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Our View: OFPD program will save lives

Updated: March 2, 2013 6:15AM



We’ve been critical previously of the Orland Fire Protection District for its board’s political infighting, its high property tax rate and its excessive spending, especially on its payroll.

As of last summer, the district had about 80 employees getting six-figure salaries, its starting pay was about $20,000 more than the Chicago Fire Department and its budget was the highest in the suburbs except for Aurora.

But today we offer praise for the fire district and its Community CARE program, which hopes to get grant money to install automatic external defibrillators, or AEDs, in businesses to save lives. Officials cite the district’s aging population as a factor in their decision to create the program.

The hand-held AEDs monitor the heartbeat and deliver an electrical charge to someone in cardiac arrest. They provide audio and visual prompts to users, so even people without training are usually able to operate them properly.

How many of the machines the district can acquire will depend on how much it can get through grants and private donations. We wish it well in its fundraising for the program. AEDs aren’t cheap, costing about $2,300 on average, but they have proved effective in preventing heart attack deaths.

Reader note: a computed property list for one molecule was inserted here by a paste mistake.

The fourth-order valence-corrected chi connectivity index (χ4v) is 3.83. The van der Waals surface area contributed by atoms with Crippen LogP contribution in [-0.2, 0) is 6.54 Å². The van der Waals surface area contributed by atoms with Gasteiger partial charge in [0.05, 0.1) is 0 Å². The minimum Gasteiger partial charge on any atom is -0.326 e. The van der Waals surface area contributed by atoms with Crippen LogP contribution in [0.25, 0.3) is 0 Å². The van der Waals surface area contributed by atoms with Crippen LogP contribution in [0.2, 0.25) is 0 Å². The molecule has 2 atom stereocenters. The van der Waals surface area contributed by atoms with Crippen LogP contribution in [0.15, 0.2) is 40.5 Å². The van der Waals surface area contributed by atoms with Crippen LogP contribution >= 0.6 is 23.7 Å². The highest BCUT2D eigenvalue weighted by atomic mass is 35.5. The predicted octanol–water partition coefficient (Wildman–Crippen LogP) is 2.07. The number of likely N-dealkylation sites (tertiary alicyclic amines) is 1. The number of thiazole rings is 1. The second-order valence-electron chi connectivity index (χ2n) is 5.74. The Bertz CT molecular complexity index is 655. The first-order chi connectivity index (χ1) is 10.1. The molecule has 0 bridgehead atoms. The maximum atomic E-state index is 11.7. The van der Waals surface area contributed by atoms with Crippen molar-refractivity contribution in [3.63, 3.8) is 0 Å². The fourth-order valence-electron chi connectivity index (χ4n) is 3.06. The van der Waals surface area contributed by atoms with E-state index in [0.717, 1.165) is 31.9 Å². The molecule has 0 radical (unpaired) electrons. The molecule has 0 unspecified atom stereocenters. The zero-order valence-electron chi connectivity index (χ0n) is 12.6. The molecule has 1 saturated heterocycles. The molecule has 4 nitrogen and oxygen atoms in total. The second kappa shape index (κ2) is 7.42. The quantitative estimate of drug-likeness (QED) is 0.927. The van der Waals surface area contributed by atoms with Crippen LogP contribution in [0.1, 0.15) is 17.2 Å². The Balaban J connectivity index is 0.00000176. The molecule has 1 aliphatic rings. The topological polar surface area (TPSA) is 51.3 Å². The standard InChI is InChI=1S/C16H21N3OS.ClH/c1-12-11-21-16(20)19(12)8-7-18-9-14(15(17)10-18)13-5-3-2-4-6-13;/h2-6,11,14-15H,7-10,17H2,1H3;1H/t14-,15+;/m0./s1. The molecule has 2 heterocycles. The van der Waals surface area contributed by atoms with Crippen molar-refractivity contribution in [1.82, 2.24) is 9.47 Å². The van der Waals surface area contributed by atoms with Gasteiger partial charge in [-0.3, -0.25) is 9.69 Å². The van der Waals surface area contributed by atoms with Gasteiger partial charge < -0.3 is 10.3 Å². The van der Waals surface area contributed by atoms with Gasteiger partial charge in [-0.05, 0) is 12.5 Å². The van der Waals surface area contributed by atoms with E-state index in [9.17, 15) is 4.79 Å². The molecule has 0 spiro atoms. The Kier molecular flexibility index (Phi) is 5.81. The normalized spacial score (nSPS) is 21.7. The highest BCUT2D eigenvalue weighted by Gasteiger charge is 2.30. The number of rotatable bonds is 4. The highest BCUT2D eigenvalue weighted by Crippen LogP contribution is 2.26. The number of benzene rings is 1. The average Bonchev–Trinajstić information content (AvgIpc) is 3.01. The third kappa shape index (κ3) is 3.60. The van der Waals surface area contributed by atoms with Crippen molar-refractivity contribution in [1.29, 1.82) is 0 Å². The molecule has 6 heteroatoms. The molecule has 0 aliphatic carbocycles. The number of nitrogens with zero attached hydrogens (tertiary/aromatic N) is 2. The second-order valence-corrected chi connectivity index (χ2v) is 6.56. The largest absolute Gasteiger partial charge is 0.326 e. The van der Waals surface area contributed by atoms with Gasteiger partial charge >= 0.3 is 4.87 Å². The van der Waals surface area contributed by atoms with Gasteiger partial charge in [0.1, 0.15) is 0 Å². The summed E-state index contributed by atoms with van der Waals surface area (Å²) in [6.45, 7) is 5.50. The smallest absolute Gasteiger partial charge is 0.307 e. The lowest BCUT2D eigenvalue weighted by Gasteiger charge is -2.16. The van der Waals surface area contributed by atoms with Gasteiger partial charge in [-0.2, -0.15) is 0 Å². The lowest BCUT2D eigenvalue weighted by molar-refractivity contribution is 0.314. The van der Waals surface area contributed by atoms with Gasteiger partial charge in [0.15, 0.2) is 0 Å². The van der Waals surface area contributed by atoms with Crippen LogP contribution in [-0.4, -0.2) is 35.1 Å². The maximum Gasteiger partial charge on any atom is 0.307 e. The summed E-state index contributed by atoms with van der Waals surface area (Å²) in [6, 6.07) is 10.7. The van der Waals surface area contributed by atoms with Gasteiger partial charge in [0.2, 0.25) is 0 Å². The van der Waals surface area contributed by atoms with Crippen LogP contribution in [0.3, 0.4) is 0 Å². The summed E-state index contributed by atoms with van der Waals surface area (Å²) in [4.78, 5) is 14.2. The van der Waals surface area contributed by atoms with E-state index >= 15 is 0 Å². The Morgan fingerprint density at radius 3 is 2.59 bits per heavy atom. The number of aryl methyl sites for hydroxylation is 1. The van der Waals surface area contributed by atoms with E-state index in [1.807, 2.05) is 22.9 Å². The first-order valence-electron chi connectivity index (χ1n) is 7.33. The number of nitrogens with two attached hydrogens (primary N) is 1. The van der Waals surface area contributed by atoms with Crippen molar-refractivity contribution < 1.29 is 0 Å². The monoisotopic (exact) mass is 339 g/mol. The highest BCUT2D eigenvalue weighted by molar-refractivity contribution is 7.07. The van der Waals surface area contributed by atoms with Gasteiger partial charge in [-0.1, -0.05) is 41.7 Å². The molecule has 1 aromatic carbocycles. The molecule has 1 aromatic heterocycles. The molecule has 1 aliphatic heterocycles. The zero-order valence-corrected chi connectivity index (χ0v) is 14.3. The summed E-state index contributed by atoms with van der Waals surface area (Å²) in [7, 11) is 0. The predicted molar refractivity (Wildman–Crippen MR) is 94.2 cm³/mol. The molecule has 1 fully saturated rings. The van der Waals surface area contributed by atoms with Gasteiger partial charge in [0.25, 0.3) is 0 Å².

The U.S. Centers for Disease Control and Prevention estimates that roughly 300,000 Americans a year experience cardiac arrest outside a hospital, and 92 percent of them die from it.

The American Heart Association says at least 20,000 lives could be saved annually by using AEDs, and with widespread use of them by trained operators up to 50,000 such deaths could be prevented each year. Orland Battalion Chief Raymond Kay, who’s heading Community CARE, said use of an AED quickly after someone has a heart attack can mean a survival rate of about 90 percent. Those are impressive figures.

The Orland fire district would join more public safety and transportation agencies in trying to expand the use of AEDs. Metra this month is installing 300 on its trains. It’s a sensible and comforting trend and one that we hope gains momentum.



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